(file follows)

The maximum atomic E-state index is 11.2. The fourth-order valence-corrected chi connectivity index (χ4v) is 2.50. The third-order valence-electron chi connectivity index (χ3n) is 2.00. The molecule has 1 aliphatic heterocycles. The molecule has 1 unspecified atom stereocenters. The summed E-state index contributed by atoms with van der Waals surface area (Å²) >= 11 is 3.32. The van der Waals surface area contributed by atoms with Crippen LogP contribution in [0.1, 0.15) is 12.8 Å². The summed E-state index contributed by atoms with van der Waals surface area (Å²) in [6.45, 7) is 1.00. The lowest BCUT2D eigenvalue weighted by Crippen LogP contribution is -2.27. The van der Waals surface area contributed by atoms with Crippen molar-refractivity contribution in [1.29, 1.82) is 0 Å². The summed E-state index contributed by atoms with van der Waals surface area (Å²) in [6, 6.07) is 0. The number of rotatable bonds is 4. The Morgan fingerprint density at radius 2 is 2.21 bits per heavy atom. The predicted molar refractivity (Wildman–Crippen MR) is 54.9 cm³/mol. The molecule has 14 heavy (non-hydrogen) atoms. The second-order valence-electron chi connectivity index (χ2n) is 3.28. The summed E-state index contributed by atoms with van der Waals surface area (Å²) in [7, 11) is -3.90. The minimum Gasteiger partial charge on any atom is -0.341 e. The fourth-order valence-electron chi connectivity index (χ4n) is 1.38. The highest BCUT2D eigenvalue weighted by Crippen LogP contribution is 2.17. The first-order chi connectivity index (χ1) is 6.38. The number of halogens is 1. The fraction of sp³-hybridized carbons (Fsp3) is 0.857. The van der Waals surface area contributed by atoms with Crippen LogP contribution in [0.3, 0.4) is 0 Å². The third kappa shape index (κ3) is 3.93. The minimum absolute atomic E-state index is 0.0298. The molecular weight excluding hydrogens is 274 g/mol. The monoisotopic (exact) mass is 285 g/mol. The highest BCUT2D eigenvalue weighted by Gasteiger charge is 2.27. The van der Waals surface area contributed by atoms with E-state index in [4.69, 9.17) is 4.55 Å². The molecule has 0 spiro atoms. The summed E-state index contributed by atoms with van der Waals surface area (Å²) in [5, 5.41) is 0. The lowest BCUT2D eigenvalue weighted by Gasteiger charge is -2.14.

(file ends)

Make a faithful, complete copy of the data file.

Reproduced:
The maximum atomic E-state index is 11.2. The fourth-order valence-corrected chi connectivity index (χ4v) is 2.50. The third-order valence-electron chi connectivity index (χ3n) is 2.00. The molecule has 1 aliphatic heterocycles. The molecule has 1 unspecified atom stereocenters. The summed E-state index contributed by atoms with van der Waals surface area (Å²) >= 11 is 3.32. The van der Waals surface area contributed by atoms with Crippen LogP contribution in [0.1, 0.15) is 12.8 Å². The summed E-state index contributed by atoms with van der Waals surface area (Å²) in [6.45, 7) is 1.00. The lowest BCUT2D eigenvalue weighted by Crippen LogP contribution is -2.27. The van der Waals surface area contributed by atoms with Crippen molar-refractivity contribution in [1.29, 1.82) is 0 Å². The summed E-state index contributed by atoms with van der Waals surface area (Å²) in [6, 6.07) is 0. The number of rotatable bonds is 4. The Morgan fingerprint density at radius 2 is 2.21 bits per heavy atom. The predicted molar refractivity (Wildman–Crippen MR) is 54.9 cm³/mol. The molecule has 14 heavy (non-hydrogen) atoms. The second-order valence-electron chi connectivity index (χ2n) is 3.28. The summed E-state index contributed by atoms with van der Waals surface area (Å²) in [7, 11) is -3.90. The minimum Gasteiger partial charge on any atom is -0.341 e. The fourth-order valence-electron chi connectivity index (χ4n) is 1.38. The highest BCUT2D eigenvalue weighted by Crippen LogP contribution is 2.17. The first-order chi connectivity index (χ1) is 6.38. The number of halogens is 1. The fraction of sp³-hybridized carbons (Fsp3) is 0.857. The van der Waals surface area contributed by atoms with Crippen LogP contribution in [0.3, 0.4) is 0 Å². The third kappa shape index (κ3) is 3.93. The minimum absolute atomic E-state index is 0.0298. The molecular weight excluding hydrogens is 274 g/mol. The monoisotopic (exact) mass is 285 g/mol. The highest BCUT2D eigenvalue weighted by Gasteiger charge is 2.27. The van der Waals surface area contributed by atoms with E-state index in [4.69, 9.17) is 4.55 Å². The molecule has 0 spiro atoms. The summed E-state index contributed by atoms with van der Waals surface area (Å²) in [5, 5.41) is 0. The lowest BCUT2D eigenvalue weighted by Gasteiger charge is -2.14.